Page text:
Change maker: Malala Yousafzai

by Francois Pan on May 3, 2015 - 7:39am

With every great story comes an ordinary beginning. And here is the story of Malala.

Malala Yousafzai was born on 12 July 1997 in Swat Valley in Pakistan. In her native town, religious terrorist group Taliban has banned the local girls from attending schools through harassments, menace and targeted attacks. Malala wrote her first diary on education under Taliban’s reign when she was twelve. In her diary, she expresses her craving for education and the vital threat faced by the local girls attending schools. Since then, Malala has written many diaries recording her anxious daily life in Swat and her struggle for girls’ education in Pakistan. Two years after the publication of her journal “Dairy of a Pakistani schoolgirl” on BBC, she was awarded the Pakistan’s National Peace Prize. Her growing recognition soon alerted the Taliban. After numerous unresponded warnings and menace issued by the head of the militant group, Malala was attacked and shot in the head by a Taliban fighter in her school bus. The six days of coma caused by the impact of the bullet did not stop Malala’s pursuit of female education. Shortly after her recovery from the attack, she was invited to UN headquarters in New York where she evokes the global attention on girls’ rights of education. “One child, one teacher, one pen and one book can change the world” said Malala during the session. In 2014, Malala became the youngest Nobel Peace Prize laureate.

Regardless of Malala’s young age and disadvantaged social background, her advocacy of women’s rights of education has united people to stand behind a common cause.  The Malala petition where Malala urges UN to further dedicate itself to promote primary education for every child has gathered more than three millions signatures. Also, the Malala Fund rouse by the young Pakistani activist gives support to endangered girls in Pakistan, Nigeria, Jordan, Lebanon, Sierra Leone and Kenya. Through the efforts of Malala and many educational activists, the public attention has been called upon female education more widely than ever.

In my earlier post on Newsactivist Learning under knives and funfire I explored the issue of the 276 Nigerian girls abducted by the local terrorist group Boko Haram in April 2014. Unfortunately, nearly one year after the incident, most of the abducted girls still remain in captivity though few of them managed their escape. Malala has criticized the relative inaction of Nigerian government and world leaders. “Much more would have been done had these girls come from a more privileged background” wrote Malala on her blog. She also urges the future Nigerian government which will be elected in the upcoming election to make the rescue of the kidnapped girls its priority. The same desire to rescue the schoolgirls has also been expressed by Malala during her last visit to Nigeria. In response to Malala’s critics and initiatives and to the Twitter campaign #BringBackOurGirls the Nigerian president Goodluck Jonathan pledges to take actions. However, actions to rescue the abducted Nigerian girls are more likely to be taken after the settlement of the general election in Nigeria which takes place on the 30th March 2015.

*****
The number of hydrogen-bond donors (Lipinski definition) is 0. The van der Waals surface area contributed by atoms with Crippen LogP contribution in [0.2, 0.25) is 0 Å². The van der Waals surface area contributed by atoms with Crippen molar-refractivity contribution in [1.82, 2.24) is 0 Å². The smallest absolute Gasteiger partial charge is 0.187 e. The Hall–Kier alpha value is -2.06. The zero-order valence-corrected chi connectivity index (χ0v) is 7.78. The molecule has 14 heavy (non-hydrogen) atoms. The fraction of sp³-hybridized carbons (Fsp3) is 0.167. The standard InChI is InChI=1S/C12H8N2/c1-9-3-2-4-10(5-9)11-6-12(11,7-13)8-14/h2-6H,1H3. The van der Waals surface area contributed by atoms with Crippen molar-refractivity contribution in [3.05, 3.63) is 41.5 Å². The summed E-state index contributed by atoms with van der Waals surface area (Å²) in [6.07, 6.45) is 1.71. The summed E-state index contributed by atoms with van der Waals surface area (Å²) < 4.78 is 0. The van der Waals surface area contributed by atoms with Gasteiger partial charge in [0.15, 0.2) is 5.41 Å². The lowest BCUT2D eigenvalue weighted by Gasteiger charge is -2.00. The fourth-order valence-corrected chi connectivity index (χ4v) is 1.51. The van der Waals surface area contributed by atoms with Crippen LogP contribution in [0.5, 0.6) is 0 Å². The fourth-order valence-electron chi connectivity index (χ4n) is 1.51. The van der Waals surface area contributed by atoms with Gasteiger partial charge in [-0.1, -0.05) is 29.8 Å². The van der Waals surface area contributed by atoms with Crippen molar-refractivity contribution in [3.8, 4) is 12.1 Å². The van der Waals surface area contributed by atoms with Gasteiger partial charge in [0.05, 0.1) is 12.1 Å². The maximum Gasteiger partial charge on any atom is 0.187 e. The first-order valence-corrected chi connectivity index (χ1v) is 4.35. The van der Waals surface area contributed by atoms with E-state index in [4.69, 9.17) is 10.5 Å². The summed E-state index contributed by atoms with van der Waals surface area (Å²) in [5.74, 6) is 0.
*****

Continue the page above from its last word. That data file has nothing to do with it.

Work cited

“Diary of a Pakistani Schoolgirl” BBC News. BBC News, 19 July 2009. Web. 31 Mar. 2015.

 “Malala Yousafzai Becomes Youngest-ever Nobel Prize Winner” The Tribune. The Tribune, 10 Oct. 2014. Web. 31 Mar. 2015.

Mark, Monica, and David Smith. “Nigeria Election: Buhari in Front After Half of Results Declared” The Guardian, The Guardian. 31 Mar. 2015. Web. 31 Mar. 2015.

Peer, Basharat. “The Girl Who Wanted to Go to School” The New Yorker. The New Yorker, 10 Oct. 2012. Web. 31 May 2015.

 “Shot Pakistan Schoolgirl Malala Yousafzai Addresses UN” BBC News. BBC News, 12 July 2013. Web. 31 Mar. 2015.

Tran, Mark. “Malala Yousafzai Criticises ‘Weak’ Effort to Free Girls Kidnapped by Boko Haram” The Guardian, The Guardian. 8 Feb. 2015. Web. 31 Mar. 2015.

Comments

Your post interested me quite a bit as I have done research on Malala Yousafzai and wrote a paper on my view of her actions. Malala is a person who represents the future of our world and understands that women in national politics can become very prevalent in the future with the help of the people living today. Malala has been extremely courageous in taking a stand against those who deny women the right to education and, as you mentioned, has become a strong voice. Malala stated that her situation is not a unique one and because this is true, we must understand that we must start hearing the voices of all those around the world regardless of age, ethnicity, or race. When thinking about your post, I remembered visiting the Yale campus a couple years ago with my older brother and I learned that, in the 1800s, at Yale, women were only permitted to sit in on some classes and they were referred to as the “silent listeners” (I saw this at Maya Lin’s sculpture called “The Women’s Table”). Today, Yale has approximately 50% female students. Malala’s influence has been far-reaching and will continue to be far-reaching as she works towards her goal of equal education between men and women. The world does not belong to males or females, it should be shared. The future world has so much potential but in order for the world to reach its full potential, every human must develop and pursue their education.

About the author

A boy who recently discovered that kindness is more important than anything~